One might object that the reference to IHL is misplaced and irrelevant, because whatever the contours of the IHL norm, the Rome Statute drafters changed the norm when they crafted the relevant provisions of the Rome Statute.  I think this is an unsatisfactory response.  First, IHL remains an applicable body of law, and whatever the Rome Statute did, I do not think it changed IHL per se – it simply criminalized it.  Second, it is fine if the contours of the ICL norm and the IHL norm diverge, but the usual pattern is for the ICL crime to be narrower, on the assumption that the prosecutor should meet additional requirements before  punishment is warranted.  In other words, its fine if ICL exculpates individuals whose conduct violates the norm as it exists in another body of law.  But the opposite result would be curious.  If ICL inculpates individuals who did not violate the norm as it exists in IHL, this would be an odd and uncomfortable result indeed.

I’ve tried to scrupulously avoid taking a stand on the final issue here.  Rather, my point is to set the guideposts that a successful analysis should cover.  It’s a daunting task in my view.

International Criminal Law
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Kevin Jon Heller

Thanks for this, Jens.  I should add that I avoided the dreaded dolus eventualis issue in my comments to the previous post because we don’t have to resolve it to demonstrate that John Dehn incorrectly insists that intent=dolus directus and nothing more.  As the text of Article 30 and Lubanga indicate, at a minimum intent as it’s used in the Rome Statute with regard to consequence and circumstance elements extends beyond dolus directus to include dolus indirectus.

It’s also worth reiterating that the ICRC Commentary to AP I defined “wilfully” to include recklessness.

John C. Dehn

Thanks Jens.  As Kevin obviously does not know, I well understand your post and the concept of dolus eventualis thanks in large part to you and George Fletcher.  I simply believe that the IHL prohibition of intentionally attacking civilians, and the related war crime in the ICC statute, requires something more.  It is, to my mind, the fairest reading of the text of the relevant treaties on this specific issue.  I certainly do not contend that intent always means dolus directus, as Kevin seems to believe. I have made that point more than once, as well as the point that you made about the relevant IHL being important to such issues, in more than one of my comments his previous post on this subject.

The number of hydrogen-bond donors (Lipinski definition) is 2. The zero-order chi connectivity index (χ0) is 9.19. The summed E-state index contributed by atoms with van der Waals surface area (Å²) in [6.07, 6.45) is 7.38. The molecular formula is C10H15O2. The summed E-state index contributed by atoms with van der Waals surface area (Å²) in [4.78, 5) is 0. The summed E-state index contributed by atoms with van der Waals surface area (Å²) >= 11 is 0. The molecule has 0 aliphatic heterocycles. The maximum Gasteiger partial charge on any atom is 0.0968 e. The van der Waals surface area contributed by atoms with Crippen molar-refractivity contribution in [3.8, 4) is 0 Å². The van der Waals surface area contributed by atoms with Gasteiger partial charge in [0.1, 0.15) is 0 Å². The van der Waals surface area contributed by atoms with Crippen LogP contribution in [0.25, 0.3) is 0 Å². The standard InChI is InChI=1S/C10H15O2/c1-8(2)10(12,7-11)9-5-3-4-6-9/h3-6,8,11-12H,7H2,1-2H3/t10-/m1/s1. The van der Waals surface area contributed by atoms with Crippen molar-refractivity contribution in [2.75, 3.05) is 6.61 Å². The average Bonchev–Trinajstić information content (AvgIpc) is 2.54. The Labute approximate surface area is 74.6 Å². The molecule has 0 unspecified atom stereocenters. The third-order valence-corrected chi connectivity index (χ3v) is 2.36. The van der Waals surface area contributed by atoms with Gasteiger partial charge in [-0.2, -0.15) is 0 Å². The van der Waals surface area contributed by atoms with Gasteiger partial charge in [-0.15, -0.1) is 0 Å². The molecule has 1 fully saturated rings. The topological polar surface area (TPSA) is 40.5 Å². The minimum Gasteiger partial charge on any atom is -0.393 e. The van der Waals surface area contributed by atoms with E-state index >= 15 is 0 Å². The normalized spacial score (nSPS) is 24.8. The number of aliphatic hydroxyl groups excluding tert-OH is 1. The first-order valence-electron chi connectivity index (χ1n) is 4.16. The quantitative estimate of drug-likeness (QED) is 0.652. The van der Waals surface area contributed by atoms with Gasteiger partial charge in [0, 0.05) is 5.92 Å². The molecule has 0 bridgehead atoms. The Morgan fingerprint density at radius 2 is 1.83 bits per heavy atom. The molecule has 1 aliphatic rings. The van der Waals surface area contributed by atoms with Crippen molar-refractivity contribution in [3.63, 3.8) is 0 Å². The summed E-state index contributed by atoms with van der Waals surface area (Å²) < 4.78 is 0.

Kevin Jon Heller

“Fairest reading of the text” = not the textual reading of Article 30, not the reading of Article 30 provided by Lubanga, not the reading of the war crime by the ICTY, and not the reading offered by the ICRC in its authoritative commentary to AP I.  Got it.

John C. Dehn

Kevin, try reading the actual arguments I made in my comments to your post.  Article 30 applies “unless otherwise provided” in the text and elements of a crime defined in the Rome Statute, as well as the international law underlying that crime.  The Lubanga decision itself does not even apply Article 30 alone, but rather the elements (not the text) of the crime, as your own post here on OJ and others have ecplained.  The case you cited from the ICTY is entirely inapposite for the reasons I explained for the benefit of the OJ readers in a another comment to your post.  And the ICRC’s general definition of intent is, like Article 30, not to be applied in preference to relevant substantive international law, as I have explained and Jens makes clear in this post.

John C. Dehn

And, Kevin, as I explained in my last comment to your post:

Your arguments boil down to this: Article 30 applies to every war crime in spite of the text of Article 30, in spite of the conclusions and reasoning of the decision that I cite as supporting my belief, and regardless of whether the mens rea concepts of Article 30 are reflected in the text or elements of the crime defined by the Rome Stute…or the substance of the international law underlying that crime.

Got it.


A major issue that seems to have been slighted is whether the standard(s) in the ICC statute reflects customary international law, especially since some provisions do not and the ICC simply has limited jurisdiction (e.g., not all war crimes are listed in art. 8 and not all crimes against humanity are listed in art. 7).  Moreover, does Geneva Protocol I?  And is the Protocol standard merely limiting of that Geneva treaty’s standard?  And since the U.S. has ratified neither treaty, how can U.S. nationals take advantage of higher mens rea standards (IF they exist) under such treaty law when under customary international law (and HC IV) has included the wanton/reckless distregard standard?